Today on Texas Vet News I am going to talk about nitrate and nitrite poisoning in horses. Fortunately, Dr. Cynthia Gaskill indicates in Equine Disease Quarterly that this poisoning is fairly rare in horses and is much more common in ruminants such as cattle and sheep. The reason is that horses are not very susceptible to nitrates and their bodies do not readily change nitrate to nitrite, which is more toxic. However, ruminants have microorganisms in the digestive tracts that are efficient at changing nitrates to nitrites and so they are more susceptible to nitrate and nitrite poisoning.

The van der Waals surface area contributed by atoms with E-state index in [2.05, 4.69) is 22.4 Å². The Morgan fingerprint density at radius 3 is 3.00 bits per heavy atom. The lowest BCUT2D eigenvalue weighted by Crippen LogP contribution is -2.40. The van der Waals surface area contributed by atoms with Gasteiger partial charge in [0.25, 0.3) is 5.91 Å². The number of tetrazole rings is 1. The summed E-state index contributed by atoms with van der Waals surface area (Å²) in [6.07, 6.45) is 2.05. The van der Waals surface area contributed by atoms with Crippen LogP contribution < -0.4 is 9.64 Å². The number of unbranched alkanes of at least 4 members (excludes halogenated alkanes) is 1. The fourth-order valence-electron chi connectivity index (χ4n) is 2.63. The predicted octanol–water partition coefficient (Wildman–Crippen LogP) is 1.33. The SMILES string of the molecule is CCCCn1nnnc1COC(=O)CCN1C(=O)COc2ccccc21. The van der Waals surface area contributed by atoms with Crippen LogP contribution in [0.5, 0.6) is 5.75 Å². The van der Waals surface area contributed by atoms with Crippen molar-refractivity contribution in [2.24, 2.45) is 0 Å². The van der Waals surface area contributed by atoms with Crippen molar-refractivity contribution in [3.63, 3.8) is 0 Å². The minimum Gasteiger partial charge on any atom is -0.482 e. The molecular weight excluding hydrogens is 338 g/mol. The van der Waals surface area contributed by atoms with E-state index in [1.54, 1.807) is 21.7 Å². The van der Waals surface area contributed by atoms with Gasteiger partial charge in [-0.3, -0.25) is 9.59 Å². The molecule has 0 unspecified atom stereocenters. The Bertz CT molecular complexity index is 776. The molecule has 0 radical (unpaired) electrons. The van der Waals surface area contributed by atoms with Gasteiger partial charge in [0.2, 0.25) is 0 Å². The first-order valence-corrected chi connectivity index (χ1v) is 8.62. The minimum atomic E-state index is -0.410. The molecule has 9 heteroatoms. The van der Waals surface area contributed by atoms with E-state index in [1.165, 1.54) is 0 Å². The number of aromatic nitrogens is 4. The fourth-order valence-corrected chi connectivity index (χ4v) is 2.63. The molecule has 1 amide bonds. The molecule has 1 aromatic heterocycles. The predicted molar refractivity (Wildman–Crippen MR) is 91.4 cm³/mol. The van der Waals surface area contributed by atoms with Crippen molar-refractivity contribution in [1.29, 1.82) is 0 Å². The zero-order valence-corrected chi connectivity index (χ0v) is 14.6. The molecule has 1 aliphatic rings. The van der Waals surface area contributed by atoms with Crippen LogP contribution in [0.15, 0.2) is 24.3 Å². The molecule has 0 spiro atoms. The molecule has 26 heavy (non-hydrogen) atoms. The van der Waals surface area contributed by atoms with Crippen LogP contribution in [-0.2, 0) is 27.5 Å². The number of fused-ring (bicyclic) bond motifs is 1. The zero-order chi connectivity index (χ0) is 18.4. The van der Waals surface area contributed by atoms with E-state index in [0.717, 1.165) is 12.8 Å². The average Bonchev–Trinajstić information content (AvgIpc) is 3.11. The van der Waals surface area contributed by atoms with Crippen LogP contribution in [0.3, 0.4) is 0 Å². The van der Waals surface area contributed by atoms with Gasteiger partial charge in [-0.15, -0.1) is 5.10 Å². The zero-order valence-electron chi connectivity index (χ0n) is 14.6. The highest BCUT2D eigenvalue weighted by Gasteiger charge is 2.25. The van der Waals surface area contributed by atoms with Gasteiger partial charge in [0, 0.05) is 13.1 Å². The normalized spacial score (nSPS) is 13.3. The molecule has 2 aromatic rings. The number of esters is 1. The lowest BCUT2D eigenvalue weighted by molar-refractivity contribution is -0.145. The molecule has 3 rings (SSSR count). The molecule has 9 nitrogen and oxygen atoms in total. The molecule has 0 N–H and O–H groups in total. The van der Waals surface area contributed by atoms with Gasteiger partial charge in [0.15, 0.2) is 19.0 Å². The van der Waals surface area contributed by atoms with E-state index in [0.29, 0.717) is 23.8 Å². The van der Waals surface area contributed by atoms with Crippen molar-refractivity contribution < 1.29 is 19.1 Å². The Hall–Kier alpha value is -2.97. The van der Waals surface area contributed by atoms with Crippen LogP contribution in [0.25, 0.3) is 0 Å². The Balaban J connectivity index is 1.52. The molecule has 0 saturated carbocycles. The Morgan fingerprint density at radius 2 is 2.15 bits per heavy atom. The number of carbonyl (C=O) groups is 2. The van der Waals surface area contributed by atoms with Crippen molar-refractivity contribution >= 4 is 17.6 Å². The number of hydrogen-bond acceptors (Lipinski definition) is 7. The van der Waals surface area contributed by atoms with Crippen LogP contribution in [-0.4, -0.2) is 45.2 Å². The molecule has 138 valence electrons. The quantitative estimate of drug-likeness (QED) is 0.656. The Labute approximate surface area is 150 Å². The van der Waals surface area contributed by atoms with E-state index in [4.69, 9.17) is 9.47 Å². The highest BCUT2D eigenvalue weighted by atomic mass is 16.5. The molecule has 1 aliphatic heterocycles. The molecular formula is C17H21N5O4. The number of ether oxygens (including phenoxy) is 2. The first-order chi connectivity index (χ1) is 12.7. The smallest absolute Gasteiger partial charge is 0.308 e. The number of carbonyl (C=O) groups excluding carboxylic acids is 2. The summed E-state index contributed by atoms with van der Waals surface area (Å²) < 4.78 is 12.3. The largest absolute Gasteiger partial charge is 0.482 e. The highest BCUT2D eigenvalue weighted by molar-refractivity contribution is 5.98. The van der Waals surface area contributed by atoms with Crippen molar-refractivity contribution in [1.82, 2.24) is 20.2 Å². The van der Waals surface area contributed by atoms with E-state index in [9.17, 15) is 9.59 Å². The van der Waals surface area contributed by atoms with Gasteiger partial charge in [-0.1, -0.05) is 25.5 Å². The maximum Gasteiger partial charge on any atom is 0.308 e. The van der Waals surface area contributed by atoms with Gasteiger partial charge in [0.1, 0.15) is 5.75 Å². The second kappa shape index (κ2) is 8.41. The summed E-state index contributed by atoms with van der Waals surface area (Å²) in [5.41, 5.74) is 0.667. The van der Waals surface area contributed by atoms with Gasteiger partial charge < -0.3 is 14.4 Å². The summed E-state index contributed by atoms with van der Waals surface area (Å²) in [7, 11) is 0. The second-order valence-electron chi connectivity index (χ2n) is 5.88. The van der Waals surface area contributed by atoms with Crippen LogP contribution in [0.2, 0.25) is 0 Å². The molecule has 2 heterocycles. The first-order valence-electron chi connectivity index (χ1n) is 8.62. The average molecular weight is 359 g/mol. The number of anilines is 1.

Ingestion of large amounts of nitrate in horses usually causes gastrointestinal problems like colic and diarrhea. Nitrate poisoning usually occurs when horses ingest contaminated water, nitrate fertilizer, or hay grown at the site of a fertilizer spill. Nitrates can accumulate in plants depending on the stage of growth, amount of fertilization, and plant stress. Most of the nitrate accumulates in the stalk of the plant, less in the leaves, and very little in the seed. If horses are exposed to nitrite, it is extremely poisonous and causes difficulty breathing, wobbling, seizures and rapid death. Fortunately, the only times horses get exposed to nitrite is when they ingest high-nitrate hay that is baled wet and microorganisms in the hay have changed the nitrate to nitrite. To prevent this problem, never feed moldy or wet hay and do not bale hay when it is wet. Also, never haul water in fertilizer tanks even if they have been washed out.
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